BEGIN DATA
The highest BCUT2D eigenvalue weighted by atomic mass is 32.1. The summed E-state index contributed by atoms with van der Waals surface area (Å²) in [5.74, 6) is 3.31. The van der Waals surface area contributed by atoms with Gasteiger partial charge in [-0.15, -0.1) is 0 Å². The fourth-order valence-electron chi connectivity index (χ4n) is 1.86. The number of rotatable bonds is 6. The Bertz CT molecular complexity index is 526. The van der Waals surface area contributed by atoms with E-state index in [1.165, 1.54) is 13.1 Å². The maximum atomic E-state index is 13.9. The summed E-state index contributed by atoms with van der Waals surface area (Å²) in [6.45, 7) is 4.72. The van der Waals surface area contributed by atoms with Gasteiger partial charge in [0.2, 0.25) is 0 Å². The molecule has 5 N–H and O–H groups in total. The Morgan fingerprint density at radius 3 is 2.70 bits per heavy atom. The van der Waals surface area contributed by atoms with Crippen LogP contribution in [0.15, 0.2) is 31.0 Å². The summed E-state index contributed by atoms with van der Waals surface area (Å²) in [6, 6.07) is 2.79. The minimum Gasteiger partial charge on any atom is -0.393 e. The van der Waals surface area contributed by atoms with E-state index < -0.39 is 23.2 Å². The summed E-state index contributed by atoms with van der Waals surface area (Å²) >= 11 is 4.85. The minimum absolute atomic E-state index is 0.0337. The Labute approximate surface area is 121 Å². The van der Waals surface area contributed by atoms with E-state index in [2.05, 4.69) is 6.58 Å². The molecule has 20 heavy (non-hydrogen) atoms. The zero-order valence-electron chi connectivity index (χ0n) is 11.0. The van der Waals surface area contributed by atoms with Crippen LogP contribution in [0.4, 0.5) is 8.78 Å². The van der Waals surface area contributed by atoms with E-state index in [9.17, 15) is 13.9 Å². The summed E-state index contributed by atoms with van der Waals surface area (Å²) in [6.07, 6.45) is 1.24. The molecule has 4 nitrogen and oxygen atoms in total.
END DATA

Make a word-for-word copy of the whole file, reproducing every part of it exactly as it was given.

The highest BCUT2D eigenvalue weighted by atomic mass is 32.1. The summed E-state index contributed by atoms with van der Waals surface area (Å²) in [5.74, 6) is 3.31. The van der Waals surface area contributed by atoms with Gasteiger partial charge in [-0.15, -0.1) is 0 Å². The fourth-order valence-electron chi connectivity index (χ4n) is 1.86. The number of rotatable bonds is 6. The Bertz CT molecular complexity index is 526. The van der Waals surface area contributed by atoms with E-state index in [1.165, 1.54) is 13.1 Å². The maximum atomic E-state index is 13.9. The summed E-state index contributed by atoms with van der Waals surface area (Å²) in [6.45, 7) is 4.72. The van der Waals surface area contributed by atoms with Gasteiger partial charge in [0.2, 0.25) is 0 Å². The molecule has 5 N–H and O–H groups in total. The Morgan fingerprint density at radius 3 is 2.70 bits per heavy atom. The van der Waals surface area contributed by atoms with Crippen LogP contribution in [0.15, 0.2) is 31.0 Å². The summed E-state index contributed by atoms with van der Waals surface area (Å²) in [6, 6.07) is 2.79. The minimum Gasteiger partial charge on any atom is -0.393 e. The van der Waals surface area contributed by atoms with E-state index < -0.39 is 23.2 Å². The summed E-state index contributed by atoms with van der Waals surface area (Å²) >= 11 is 4.85. The minimum absolute atomic E-state index is 0.0337. The Labute approximate surface area is 121 Å². The van der Waals surface area contributed by atoms with E-state index in [2.05, 4.69) is 6.58 Å². The molecule has 20 heavy (non-hydrogen) atoms. The zero-order valence-electron chi connectivity index (χ0n) is 11.0. The van der Waals surface area contributed by atoms with Crippen LogP contribution in [0.4, 0.5) is 8.78 Å². The van der Waals surface area contributed by atoms with E-state index in [9.17, 15) is 13.9 Å². The summed E-state index contributed by atoms with van der Waals surface area (Å²) in [6.07, 6.45) is 1.24. The molecule has 4 nitrogen and oxygen atoms in total.